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    304 results match your criteria Advanced Emergency Nursing Journal[Journal]

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    The Effect of Apneic Oxygenation on Reducing Hypoxemia During Rapid Sequence Induction and Intubation in the Acutely Ill or Injured.
    Adv Emerg Nurs J 2017 Oct/Dec;39(4):309-317
    Emergency Department, Naval Medical Center Portsmouth, Portsmouth, Virginia.
    Apneic oxygenation during intubation is the application of oxygen via a nasal cannula, which is left in place throughout laryngoscopy. The flow rate of oxygen is set to at least 15 L/min and theoretically reduces the risk of oxygen desaturation and hypoxemia during the procedure. Over the last 5 years, there have been several studies published on this topic with differing results. Read More

    Reducing Unnecessary Head Computed Tomography in Mild Traumatic Brain Injury.
    Adv Emerg Nurs J 2017 Oct/Dec;39(4):300-308
    Medical Associates, LLP, Emergency Department, Community Health Network, Indianapolis, Indiana (Mr Webster); Gulf Coast Internists, Palm Harbor, Florida (Mr Moore); and Advanced Practice Nursing Dept, Indiana State University, Terre Haute (Dr Stewart).
    There is growing concern about the frequency of computed tomographic (CT) scans performed for evaluation of adults with suspected mild traumatic brain injury. The Canadian CT Head Rule and the New Orleans Criteria are the most studied head CT decision tools that aid providers in determining which patients do not require a CT scan. This article examines recent research to determine which of these tools has proven to be the most effective at safely reducing the use of head CT scans. Read More

    Intravenous Push Cephalosporin Antibiotics in the Emergency Department: A Practice Improvement Project.
    Adv Emerg Nurs J 2017 Oct/Dec;39(4):295-299
    UCHealth, University of Colorado Hospital, Aurora, Colorado (Dr McLaughlin and Ms Scott); UCHealth, Longs Peak Hospital, Longmont, Colorado (Ms Koenig); and Skaggs School of Pharmacy, University of Colorado, Aurora, Colorado (Dr Mueller).
    Delays in administration of appropriate antibiotics to patients with septic shock are associated with increased mortality. To improve the care of patients with sepsis within our 73-bed emergency department (ED), a "first-dose" intravenous push (IVP) cephalosporin antibiotic protocol was initiated. This project was aimed at improving the time from provider order of antibiotic to administration, which follows the Sepsis Core Measure of timely antibiotic administration. Read More

    A Randomized, Double-Blind Trial to Determine if Vapocoolant in the Adult Population Improves Patient Perception of Pain With Peripheral Intravascular Access.
    Adv Emerg Nurs J 2017 Oct/Dec;39(4):288-294
    Parkland Health & Hospital System, Dallas, Texas.
    The purpose of this study was to investigate whether the use of a topical anesthetic spray (vapocoolant) at the site of intravenous access reduces pain and anxiety associated with peripheral intravenous (PIV) catheter insertion in an adult emergency department population. A randomized, double-blind, placebo-controlled, single-center trial, conducted from July to August, in an adult emergency department where 72 patients with orders for PIV insertion receiving either topical vapocoolant spray (n = 38) or placebo spray (n = 34). Vapocoolant or placebo was applied to the intravenous site and allowed to evaporate before cleansing and insertion. Read More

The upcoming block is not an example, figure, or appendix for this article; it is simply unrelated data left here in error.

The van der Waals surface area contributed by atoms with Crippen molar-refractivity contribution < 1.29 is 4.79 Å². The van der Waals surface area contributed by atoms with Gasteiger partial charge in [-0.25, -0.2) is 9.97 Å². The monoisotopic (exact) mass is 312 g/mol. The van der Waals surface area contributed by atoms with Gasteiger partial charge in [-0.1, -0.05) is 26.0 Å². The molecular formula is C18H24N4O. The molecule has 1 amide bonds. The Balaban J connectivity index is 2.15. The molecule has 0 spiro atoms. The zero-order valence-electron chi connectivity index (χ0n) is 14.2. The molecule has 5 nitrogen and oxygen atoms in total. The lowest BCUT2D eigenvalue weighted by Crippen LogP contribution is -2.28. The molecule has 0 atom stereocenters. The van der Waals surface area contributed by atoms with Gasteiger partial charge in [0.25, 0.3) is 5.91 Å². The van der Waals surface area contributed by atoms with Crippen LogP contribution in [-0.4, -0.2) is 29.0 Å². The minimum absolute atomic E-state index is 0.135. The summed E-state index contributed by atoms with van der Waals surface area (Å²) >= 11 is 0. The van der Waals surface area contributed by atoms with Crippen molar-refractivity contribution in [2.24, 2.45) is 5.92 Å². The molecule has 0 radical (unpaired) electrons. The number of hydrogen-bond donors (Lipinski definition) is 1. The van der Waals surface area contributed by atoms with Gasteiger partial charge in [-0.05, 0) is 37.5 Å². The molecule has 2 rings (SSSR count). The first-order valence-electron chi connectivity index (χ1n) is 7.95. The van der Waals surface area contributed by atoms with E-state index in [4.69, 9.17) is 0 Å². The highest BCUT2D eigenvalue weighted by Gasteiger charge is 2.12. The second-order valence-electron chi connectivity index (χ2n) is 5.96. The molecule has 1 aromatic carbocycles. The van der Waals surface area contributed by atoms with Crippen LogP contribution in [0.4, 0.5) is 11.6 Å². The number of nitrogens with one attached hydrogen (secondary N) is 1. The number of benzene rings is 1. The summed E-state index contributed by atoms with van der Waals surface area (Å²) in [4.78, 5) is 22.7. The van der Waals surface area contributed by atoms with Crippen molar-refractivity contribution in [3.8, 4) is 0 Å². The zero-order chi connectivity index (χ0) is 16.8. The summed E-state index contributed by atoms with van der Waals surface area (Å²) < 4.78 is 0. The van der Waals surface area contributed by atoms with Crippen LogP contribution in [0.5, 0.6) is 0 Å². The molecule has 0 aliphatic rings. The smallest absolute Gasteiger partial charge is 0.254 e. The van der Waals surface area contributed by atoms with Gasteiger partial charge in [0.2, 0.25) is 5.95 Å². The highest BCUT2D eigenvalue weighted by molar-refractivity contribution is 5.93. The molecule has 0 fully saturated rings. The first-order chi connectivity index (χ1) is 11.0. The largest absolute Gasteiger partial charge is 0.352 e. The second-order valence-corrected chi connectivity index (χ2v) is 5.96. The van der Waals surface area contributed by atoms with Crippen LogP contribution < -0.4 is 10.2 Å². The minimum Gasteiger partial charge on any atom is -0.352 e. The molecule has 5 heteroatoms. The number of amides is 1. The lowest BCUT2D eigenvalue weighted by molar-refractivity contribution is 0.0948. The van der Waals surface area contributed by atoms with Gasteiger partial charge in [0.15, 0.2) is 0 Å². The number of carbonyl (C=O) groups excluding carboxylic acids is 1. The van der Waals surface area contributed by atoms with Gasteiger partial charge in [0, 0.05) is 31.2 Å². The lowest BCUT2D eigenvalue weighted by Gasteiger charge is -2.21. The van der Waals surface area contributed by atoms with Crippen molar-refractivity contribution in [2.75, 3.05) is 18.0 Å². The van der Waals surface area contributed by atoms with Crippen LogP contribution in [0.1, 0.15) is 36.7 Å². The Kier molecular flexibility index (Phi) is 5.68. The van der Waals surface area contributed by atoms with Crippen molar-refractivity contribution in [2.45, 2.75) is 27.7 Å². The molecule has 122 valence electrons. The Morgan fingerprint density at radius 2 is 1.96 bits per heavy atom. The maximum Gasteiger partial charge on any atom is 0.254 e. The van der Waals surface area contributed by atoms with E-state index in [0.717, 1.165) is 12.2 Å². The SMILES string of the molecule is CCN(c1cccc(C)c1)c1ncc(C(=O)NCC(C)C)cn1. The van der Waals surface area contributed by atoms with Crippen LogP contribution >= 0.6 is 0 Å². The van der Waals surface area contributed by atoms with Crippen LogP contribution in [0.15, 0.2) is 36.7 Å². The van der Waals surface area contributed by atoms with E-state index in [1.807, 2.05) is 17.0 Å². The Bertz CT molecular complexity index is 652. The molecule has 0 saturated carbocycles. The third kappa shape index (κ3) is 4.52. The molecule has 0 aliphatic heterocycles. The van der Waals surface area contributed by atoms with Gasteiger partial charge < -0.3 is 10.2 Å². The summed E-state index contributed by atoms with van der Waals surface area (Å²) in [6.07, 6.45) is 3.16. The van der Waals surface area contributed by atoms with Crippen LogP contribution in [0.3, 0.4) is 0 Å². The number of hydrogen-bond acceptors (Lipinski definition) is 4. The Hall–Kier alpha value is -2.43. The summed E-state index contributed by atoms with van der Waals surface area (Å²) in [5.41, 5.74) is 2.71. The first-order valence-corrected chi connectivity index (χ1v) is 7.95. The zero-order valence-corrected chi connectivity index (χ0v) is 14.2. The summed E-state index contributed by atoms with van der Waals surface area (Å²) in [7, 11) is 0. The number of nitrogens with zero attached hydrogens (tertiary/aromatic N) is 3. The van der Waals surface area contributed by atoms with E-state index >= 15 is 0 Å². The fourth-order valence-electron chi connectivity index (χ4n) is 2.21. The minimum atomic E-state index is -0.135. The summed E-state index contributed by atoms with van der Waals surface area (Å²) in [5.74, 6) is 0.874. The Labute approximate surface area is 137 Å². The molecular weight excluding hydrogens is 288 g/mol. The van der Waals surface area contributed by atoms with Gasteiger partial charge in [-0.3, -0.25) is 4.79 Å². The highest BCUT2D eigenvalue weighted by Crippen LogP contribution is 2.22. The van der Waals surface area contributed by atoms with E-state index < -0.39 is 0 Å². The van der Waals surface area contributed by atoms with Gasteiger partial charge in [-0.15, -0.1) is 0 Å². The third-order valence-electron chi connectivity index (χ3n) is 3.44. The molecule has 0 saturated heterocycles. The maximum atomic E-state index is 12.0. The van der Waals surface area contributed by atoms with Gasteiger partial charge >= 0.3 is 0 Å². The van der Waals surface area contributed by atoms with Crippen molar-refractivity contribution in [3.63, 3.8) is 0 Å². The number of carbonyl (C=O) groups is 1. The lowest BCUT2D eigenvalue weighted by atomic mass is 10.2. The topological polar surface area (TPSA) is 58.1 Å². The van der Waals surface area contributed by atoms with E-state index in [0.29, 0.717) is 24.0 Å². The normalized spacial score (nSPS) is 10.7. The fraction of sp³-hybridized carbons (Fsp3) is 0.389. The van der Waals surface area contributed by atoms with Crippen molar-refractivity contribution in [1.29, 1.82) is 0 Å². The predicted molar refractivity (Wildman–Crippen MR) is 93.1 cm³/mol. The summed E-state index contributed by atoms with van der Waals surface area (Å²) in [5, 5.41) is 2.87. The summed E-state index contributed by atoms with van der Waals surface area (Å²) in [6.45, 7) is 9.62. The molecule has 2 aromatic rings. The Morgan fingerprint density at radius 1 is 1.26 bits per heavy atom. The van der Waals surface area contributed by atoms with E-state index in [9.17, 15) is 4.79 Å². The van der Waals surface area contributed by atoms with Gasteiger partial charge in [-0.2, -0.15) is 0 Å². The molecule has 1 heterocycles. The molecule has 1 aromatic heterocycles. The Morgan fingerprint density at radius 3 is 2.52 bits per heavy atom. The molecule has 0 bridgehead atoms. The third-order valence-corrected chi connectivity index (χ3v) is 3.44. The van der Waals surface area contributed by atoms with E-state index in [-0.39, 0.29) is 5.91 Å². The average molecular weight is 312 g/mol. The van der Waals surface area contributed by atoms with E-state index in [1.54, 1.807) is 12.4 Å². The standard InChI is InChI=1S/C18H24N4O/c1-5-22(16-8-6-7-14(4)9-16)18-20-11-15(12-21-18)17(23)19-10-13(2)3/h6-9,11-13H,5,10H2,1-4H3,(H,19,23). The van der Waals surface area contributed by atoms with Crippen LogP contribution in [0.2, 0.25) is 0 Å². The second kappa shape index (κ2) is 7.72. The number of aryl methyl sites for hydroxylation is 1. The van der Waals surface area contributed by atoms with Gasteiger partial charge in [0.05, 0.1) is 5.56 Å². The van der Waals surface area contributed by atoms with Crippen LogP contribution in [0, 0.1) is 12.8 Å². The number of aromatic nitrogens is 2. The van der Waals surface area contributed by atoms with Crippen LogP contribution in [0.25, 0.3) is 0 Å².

Barriers to Research Recruitment of Women Experiencing a Pregnancy Loss in the Emergency Department.
    Adv Emerg Nurs J 2017 Oct/Dec;39(4):280-287
    University of Cincinnati College of Nursing, Cincinnati, Ohio (Drs Punches, Johnson, Felblinger, and Gillespie); and University of Cincinnati School of Social Work, Cincinnati, Ohio (Dr Acquavita).
    Women often come to the emergency department (ED) with signs and symptoms suggesting an early pregnancy loss; yet, little is known about their experience and how it relates to future outcomes. To improve patient outcomes and experiences of women seeking care for a pregnancy loss, research is required. However, recruitment of participants experiencing an event such as a pregnancy loss is challenging. Read More

    Changing the Emergency Department's Practice of Rapid Sequence Intubation to Reduce the Incidence of Hypoxia.
    Adv Emerg Nurs J 2017 Oct/Dec;39(4):266-279
    Vanderbilt University School of Nursing and Vanderbilt University Medical Center-LifeFlight, Nashville, Tennessee (Dr Gooch); TeamHealth at Maury Regional Medical Center, Columbia, Tennessee (Dr Gooch); Middle Tennessee School of Anesthesia, Madison, Tennessee (Dr Gooch); and Loyola University Chicago Marcella Niehoff School of Nursing, Chicago, Illinois (Dr Roberts).
    Rapid sequence intubation (RSI) is an advanced procedure performed by nurse practitioners in the emergency department (ED). Hypoxia is one of the most common complications associated with RSI, which may lead to serious sequela, including death. Hypoxia may result from medications that are given to facilitate the procedure or the underlying disease process. Read More

    Postpartum Headache.
    Adv Emerg Nurs J 2017 Oct/Dec;39(4):258-265
    Pacific Lutheran University School of Nursing, Tacoma, Washington. Dr Richardson is a retired Army Nurse Corps officer.